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On the Great Bear Sea

A #VQRTrueStory Essay


[clock] 4-MINUTE READ PUBLISHED: June 6, 2016


1.

Here’s the basic idea: You must go out and be in it. Science demands this, and some souls respond. The captain, Eric Keen, always wants to know: What is out there? Why bother? There will always be a dark futility that presses in on the practice. Some feel called to beat it back, to light up a small corner of the unknown.

Here, in these flooded valleys, the tankers are coming. A shortcut from the tar sands in Alberta to markets in Asia. Profit pulls like gravity, puts machines in motion, sets the world to hurry. We now expect to see these singing creatures slung against the bows of tankers bound for China, their backs broken and songs drowned out by the sleepless howl of speeding engines.

“Imagine Yosemite,” Keen says. “Flood it with ocean. Now put an interstate highway through the middle, rafted over with tankers, knowing that inevitably one will break open and spread sludge into every cove.” It happens. The Valdez in Alaska; the Gulf gusher that wrecked Louisiana’s coast. Everybody’s fault, nobody’s fault.

We’re sailing among islands on a trade route. We’re learning what else is at stake. The First Nations people navigated here for centuries, trading berries, furs, and dried fish. The Tsimshian moved long cedar canoes nimbly over hidden rocks, strong currents, heavy winds. It took generations of practice; newcomers often have trouble navigating the fjords today. Things can go bad fast. This place can still break ships.

And soon the pipeline will be built; the machines have spoken. Disaster might just be a matter of time. Keen drinks his coffee; the steam fogs his glasses. What does he want to learn before it all changes again? His feet shift, the boat rolls beneath us. Think of some unmeasured secret ripe for its discoverer, an unknown thing that slows the rushing machine, one that gives your life a hook.

 

2.

The captain is nervous. Or obsessed. Or nervous because he is obsessed. The storm won’t quit. The wind is merciless. Captain Keen is worried about the anchor: Will it hold? Will the boat smash, his friends on board drown? Will the data he’s been wresting forth—water temperatures, whale sightings, a quantified sea—be wiped out with the meaningless rhythm of tides? Would he, himself, lose his way? Or worse: accomplish something less than excellent, somehow less than doing nothing at all? He surfs through static on the radio, counts the waves. He makes another diligent note, hoping answers will spring to mind while he records their lack. For Keen—young, relentless, a student of science—aiming for distant perfection might itself be a kind of solace. The charts, the to-do lists, the acronyms, the plans to make plans. He is in constant pursuit. Some would see it as frazzled, stormy, hectic, the creeping suspicion that one is never good enough. Such concern inflates itself. His schemes grow in proportion, yet might always be broken. Chaos looms. Many men will fold beneath it. But for Keen, compulsion is a kind of anchor chain. There is the unmeasurable unknown, and the great striving after it. Moored with that burden, there is peace.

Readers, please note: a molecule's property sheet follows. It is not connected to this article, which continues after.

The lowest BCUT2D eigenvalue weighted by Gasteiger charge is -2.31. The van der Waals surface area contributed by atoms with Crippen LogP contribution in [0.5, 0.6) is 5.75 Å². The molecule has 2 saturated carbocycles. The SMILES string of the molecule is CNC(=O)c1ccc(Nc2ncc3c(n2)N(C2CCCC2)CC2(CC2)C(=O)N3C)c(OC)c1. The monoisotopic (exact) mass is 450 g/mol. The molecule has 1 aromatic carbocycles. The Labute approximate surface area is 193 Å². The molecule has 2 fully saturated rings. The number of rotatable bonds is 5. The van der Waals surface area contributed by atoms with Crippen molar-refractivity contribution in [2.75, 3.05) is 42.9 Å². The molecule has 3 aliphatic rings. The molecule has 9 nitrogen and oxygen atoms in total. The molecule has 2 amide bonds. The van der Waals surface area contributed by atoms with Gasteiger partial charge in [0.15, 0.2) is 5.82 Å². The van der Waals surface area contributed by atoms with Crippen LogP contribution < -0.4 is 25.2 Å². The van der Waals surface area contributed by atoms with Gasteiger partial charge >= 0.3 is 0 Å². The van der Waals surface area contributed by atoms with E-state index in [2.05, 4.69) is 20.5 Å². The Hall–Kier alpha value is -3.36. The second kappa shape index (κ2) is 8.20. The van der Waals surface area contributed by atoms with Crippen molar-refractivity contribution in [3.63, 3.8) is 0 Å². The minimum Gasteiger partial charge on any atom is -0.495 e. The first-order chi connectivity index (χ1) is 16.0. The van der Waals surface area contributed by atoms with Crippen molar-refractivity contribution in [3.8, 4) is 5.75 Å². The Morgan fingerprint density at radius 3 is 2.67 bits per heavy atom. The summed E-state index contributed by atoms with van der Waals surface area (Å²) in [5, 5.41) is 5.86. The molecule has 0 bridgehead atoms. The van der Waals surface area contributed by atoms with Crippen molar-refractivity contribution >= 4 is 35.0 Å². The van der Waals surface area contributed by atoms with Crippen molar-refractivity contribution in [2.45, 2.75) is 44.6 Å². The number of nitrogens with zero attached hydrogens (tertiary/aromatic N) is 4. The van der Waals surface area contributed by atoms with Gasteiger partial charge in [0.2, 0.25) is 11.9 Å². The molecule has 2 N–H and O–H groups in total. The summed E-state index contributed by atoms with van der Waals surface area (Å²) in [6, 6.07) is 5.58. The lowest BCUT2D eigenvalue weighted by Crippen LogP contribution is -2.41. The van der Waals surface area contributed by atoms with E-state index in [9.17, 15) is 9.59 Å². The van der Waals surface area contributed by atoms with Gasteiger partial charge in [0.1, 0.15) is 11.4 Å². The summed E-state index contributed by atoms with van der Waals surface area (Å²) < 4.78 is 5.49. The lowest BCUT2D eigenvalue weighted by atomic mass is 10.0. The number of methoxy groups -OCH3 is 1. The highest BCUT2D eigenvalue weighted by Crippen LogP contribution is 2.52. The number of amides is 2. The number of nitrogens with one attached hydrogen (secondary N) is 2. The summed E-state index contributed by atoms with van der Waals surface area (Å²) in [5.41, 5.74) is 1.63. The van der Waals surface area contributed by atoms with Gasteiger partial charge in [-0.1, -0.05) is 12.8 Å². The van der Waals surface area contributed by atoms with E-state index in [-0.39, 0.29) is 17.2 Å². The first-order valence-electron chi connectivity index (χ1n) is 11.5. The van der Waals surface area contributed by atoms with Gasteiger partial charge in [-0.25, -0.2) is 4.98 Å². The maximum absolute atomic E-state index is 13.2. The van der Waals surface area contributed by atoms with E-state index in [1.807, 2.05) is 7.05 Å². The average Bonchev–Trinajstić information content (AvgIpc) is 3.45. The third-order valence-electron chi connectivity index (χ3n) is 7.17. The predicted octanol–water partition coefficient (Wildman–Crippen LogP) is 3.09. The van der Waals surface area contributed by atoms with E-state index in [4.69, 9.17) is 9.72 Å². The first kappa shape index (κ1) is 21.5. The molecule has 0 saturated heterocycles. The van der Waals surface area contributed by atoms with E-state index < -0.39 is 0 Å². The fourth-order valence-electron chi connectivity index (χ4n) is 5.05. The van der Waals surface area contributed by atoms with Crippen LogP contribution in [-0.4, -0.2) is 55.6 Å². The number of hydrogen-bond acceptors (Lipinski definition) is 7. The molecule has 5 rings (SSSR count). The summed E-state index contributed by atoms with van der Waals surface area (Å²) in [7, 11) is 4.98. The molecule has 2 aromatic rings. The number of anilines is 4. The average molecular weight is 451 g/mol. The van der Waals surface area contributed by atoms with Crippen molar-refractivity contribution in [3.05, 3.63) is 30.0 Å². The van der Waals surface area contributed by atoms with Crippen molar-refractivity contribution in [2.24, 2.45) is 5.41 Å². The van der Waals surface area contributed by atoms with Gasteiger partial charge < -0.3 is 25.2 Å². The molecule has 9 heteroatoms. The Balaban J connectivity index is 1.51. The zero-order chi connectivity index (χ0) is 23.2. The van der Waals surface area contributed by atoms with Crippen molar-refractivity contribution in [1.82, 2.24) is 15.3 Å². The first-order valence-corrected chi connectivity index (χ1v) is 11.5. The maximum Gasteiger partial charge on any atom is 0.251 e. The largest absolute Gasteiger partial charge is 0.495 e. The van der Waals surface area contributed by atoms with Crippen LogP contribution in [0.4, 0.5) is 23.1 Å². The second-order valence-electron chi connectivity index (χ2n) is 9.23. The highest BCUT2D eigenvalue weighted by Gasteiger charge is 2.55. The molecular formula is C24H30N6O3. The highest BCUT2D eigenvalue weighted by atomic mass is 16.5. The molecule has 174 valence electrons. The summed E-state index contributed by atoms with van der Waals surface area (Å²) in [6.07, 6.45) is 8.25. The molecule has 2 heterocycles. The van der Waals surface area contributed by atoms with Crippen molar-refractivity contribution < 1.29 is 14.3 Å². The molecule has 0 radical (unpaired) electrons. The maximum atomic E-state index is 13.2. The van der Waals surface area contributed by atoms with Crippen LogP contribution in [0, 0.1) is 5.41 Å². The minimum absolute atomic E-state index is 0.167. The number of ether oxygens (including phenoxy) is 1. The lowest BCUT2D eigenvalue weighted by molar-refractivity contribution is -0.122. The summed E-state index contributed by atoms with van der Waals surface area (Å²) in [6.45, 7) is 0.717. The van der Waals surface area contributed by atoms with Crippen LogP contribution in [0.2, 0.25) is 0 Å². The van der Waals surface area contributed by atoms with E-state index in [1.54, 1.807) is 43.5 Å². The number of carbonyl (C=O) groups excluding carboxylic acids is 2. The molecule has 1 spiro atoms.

3.

The boat lay quiet. Then a sudden blast behind us, a breath impossibly loud. One whale was very close. Mist drifted over the deck, then our feet dipped to port. She surfaced, blowhole whistling, a bugle that echoed across the fjord. One huge fin lifted up and crashed down. Now she was under the boat somewhere, still shouting, doing somersaults. Our senses end at the surface. We had to imagine. To us, she appeared gone. She burst up again, giant. Likely she didn’t intend to spray water onto the captain’s glasses, but how else to explain the way her tail came so close to the deck yet did not touch? How she moved with such restraint, how she held her body just there, enormous and precise. The whale could have crushed us, rammed us, broken this thin, floating shell and tipped our lives into the sea. And yet.

Her waves rocked the mast, the great pleats of her throat rolled over in the sun, near as a friend. No accident. The water bubbled and whitened, the way some people talk louder to foreigners. There was no reply but silent fiberglass, a faceless vessel full of who knows what, all of us looking hollow and blank. We could see her. We could hear her, smell her, feel her moving the ocean. If we could listen, she might have told us of her travels, or explained the art of the Earth’s currents. She may have telegraphed happiness. We couldn’t reply. The whale raised one fin. They have the same bones as in our own hands—proof of kinship. Her bright bubbles said farewell the way one does to a statue. “Good talk,” she might have smirked. We watched, uncomprehending.


These dispatches are from #VQRTrueStory, our social-media experiment in nonfiction, which you can follow by visiting us on Instagram: @vqreview.

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